Out West Arts: Performance at the end of the world

Opera, music, theater, and art in Los Angeles and beyond

I See A Light

November 14, 2011

David Lang and Grant Gershon with members of the Los Angeles Master Chorale. Photo: Ken Hively
I’m a sucker for symmetry. Give me a program arranged with an eye to mathematical balance or structural parallels and there is a part of me that can’t resist. Sunday’s Los Angeles Master Chorale program was just one of those shows where the interwoven structure of the program was something to admire in itself. The evening was built around two contemporary compositions, each a take on a traditional religious musical form, and paired it with a Bach motet. Both of the contemporary works, James Newton’s Mass and David Lang’s the little match girl passion were expansions of earlier versions composed for four soloists with musical accompaniment. And I would argue both pieces involved a rhythmic complexity that put Music Director Grant Gershon and his excellent singers to the test. It was the kind of program that sets the LA Master Chorale apart from their peers, and it was heartening to see such a large, interested and committed audience at the Walt Disney Concert Hall.

The first half of the evening started out with Bach’s Singet dem Herrn ein neues Lied paired with Newton’s Mass. The Bach was full-bodied and musical overall, though perhaps in need of a bit more precision overall. Newton’s treatment of the Mass was receiving its U.S. Premiere. It had its own internal balance to admire with the outer sets of movements paired in their own musical structure and tone, the Kyrie with the Agnus Dei and the Gloria with the Sanctus. Newton is perhaps best known for his work with jazz musicians and ensembles, and the same rhythmic influences could be felt here, although it was subtle. The music had many clear connections with an American academic modernism that was rigorously produced if not always emotionally connected. The center piece of the Mass was the Credo, a quieter passage sung by the Master Chorale’s own barihunk-in-residence, Abdiel Gonzalez. He deftly maneuvered some tricky passages here adding another noteworthy solo turn with the LAMC.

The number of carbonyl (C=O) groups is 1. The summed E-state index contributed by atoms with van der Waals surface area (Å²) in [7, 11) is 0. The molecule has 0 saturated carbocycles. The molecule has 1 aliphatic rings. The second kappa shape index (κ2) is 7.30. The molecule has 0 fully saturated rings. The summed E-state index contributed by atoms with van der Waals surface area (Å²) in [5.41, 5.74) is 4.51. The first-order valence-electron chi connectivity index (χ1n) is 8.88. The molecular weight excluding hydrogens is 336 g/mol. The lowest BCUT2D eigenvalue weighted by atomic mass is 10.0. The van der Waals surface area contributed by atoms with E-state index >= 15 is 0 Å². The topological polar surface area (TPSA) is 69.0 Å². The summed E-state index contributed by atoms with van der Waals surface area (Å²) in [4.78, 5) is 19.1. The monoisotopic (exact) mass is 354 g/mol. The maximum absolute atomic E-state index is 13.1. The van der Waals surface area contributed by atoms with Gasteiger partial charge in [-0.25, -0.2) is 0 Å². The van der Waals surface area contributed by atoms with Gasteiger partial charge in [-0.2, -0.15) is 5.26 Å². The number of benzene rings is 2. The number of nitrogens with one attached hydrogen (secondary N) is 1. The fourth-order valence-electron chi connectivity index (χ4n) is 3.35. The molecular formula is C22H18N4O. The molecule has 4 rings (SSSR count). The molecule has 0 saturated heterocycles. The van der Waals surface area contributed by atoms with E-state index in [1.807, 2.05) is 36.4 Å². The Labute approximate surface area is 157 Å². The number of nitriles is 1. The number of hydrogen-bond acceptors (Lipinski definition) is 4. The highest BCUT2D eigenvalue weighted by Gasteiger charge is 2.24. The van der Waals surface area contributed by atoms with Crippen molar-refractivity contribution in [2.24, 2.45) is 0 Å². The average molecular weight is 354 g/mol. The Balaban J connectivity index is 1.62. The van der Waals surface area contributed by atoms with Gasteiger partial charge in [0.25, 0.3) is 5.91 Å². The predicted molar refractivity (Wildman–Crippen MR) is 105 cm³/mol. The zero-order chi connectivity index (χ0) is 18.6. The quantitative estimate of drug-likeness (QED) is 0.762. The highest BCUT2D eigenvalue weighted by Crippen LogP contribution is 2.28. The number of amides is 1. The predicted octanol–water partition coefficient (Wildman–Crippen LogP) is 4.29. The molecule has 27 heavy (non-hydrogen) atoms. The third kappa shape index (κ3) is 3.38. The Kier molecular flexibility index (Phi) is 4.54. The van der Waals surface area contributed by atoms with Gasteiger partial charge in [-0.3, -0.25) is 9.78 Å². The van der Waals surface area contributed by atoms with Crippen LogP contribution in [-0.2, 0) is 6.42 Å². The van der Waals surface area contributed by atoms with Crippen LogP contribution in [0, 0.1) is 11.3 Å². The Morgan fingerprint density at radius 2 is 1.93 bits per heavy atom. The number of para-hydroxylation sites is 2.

After the break and Bach’s Fürchte dich nicht, came the showpiece of the evening, Lang’s setting of Hans Christian Andersen’s story of the Little Match Girl which won the composer a Grammy and a Pulitzer Prize in 2007. This is sad material. And I mean Dancer in the Dark sad. Lang’s direct and understated use of text heightens this effect creating in increasing emotional punch over fifteen movements where bursts of recitative are interspersed with some of the most powerful vocal passages he’s written. The work was originally written for a vocal quartet with percussion and it was this version that Grant Gershon himself performed in last January as part of the Jacaranda music series in Santa Monica. The difference between that version and this one with a full chorus is striking on a number of levels. The chorus softens some of the stark edges and halting musical passages that are filled with frequent starts and stops. But at the same time the chorus gives the “commentary” passages, those where the chorus is reflecting on the emotional content of the action as opposed to moving the story forward, an additional weight they were missing in the smaller version. The effect can be devastatingly sad and the crowd was enthralled through the very end when Lang appeared to a huge ovation. This was one of those great LA Master Chorale moments where the superb singers that make up the group got a chance to shine in difficult music they are well suited for. And it was a performance to remember.


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